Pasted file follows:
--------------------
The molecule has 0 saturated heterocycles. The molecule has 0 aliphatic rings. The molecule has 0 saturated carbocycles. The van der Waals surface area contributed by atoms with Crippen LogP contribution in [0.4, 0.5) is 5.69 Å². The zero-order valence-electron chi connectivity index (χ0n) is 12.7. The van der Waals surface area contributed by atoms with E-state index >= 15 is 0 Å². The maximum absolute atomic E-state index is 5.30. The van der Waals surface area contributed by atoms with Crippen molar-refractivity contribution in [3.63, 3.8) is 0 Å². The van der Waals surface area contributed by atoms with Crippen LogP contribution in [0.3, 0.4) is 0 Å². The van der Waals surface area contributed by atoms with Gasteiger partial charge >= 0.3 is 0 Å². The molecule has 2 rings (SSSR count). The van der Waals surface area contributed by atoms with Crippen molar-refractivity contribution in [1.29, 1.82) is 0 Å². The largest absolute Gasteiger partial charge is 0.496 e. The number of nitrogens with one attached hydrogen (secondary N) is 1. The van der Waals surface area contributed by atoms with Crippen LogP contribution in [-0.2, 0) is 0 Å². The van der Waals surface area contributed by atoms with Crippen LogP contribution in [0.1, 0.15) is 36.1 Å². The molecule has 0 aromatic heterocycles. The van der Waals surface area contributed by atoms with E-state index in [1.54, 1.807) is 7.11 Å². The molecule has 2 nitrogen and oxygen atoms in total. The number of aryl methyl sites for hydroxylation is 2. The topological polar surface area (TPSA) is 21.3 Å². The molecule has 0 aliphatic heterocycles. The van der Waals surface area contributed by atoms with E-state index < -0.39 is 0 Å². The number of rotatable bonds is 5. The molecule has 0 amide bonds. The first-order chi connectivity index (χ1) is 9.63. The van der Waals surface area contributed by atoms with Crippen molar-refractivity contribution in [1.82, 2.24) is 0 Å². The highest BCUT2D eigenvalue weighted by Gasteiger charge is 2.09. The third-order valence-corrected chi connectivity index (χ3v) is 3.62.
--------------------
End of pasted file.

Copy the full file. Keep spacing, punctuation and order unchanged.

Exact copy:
The molecule has 0 saturated heterocycles. The molecule has 0 aliphatic rings. The molecule has 0 saturated carbocycles. The van der Waals surface area contributed by atoms with Crippen LogP contribution in [0.4, 0.5) is 5.69 Å². The zero-order valence-electron chi connectivity index (χ0n) is 12.7. The van der Waals surface area contributed by atoms with E-state index >= 15 is 0 Å². The maximum absolute atomic E-state index is 5.30. The van der Waals surface area contributed by atoms with Crippen molar-refractivity contribution in [3.63, 3.8) is 0 Å². The van der Waals surface area contributed by atoms with Crippen LogP contribution in [0.3, 0.4) is 0 Å². The van der Waals surface area contributed by atoms with Gasteiger partial charge >= 0.3 is 0 Å². The molecule has 2 rings (SSSR count). The van der Waals surface area contributed by atoms with Crippen molar-refractivity contribution in [1.29, 1.82) is 0 Å². The largest absolute Gasteiger partial charge is 0.496 e. The number of nitrogens with one attached hydrogen (secondary N) is 1. The van der Waals surface area contributed by atoms with Crippen LogP contribution in [-0.2, 0) is 0 Å². The van der Waals surface area contributed by atoms with Crippen LogP contribution in [0.1, 0.15) is 36.1 Å². The molecule has 0 aromatic heterocycles. The van der Waals surface area contributed by atoms with E-state index in [1.54, 1.807) is 7.11 Å². The molecule has 2 nitrogen and oxygen atoms in total. The number of aryl methyl sites for hydroxylation is 2. The topological polar surface area (TPSA) is 21.3 Å². The molecule has 0 aliphatic heterocycles. The van der Waals surface area contributed by atoms with E-state index < -0.39 is 0 Å². The number of rotatable bonds is 5. The molecule has 0 amide bonds. The first-order chi connectivity index (χ1) is 9.63. The van der Waals surface area contributed by atoms with Crippen molar-refractivity contribution in [1.82, 2.24) is 0 Å². The highest BCUT2D eigenvalue weighted by Gasteiger charge is 2.09. The third-order valence-corrected chi connectivity index (χ3v) is 3.62.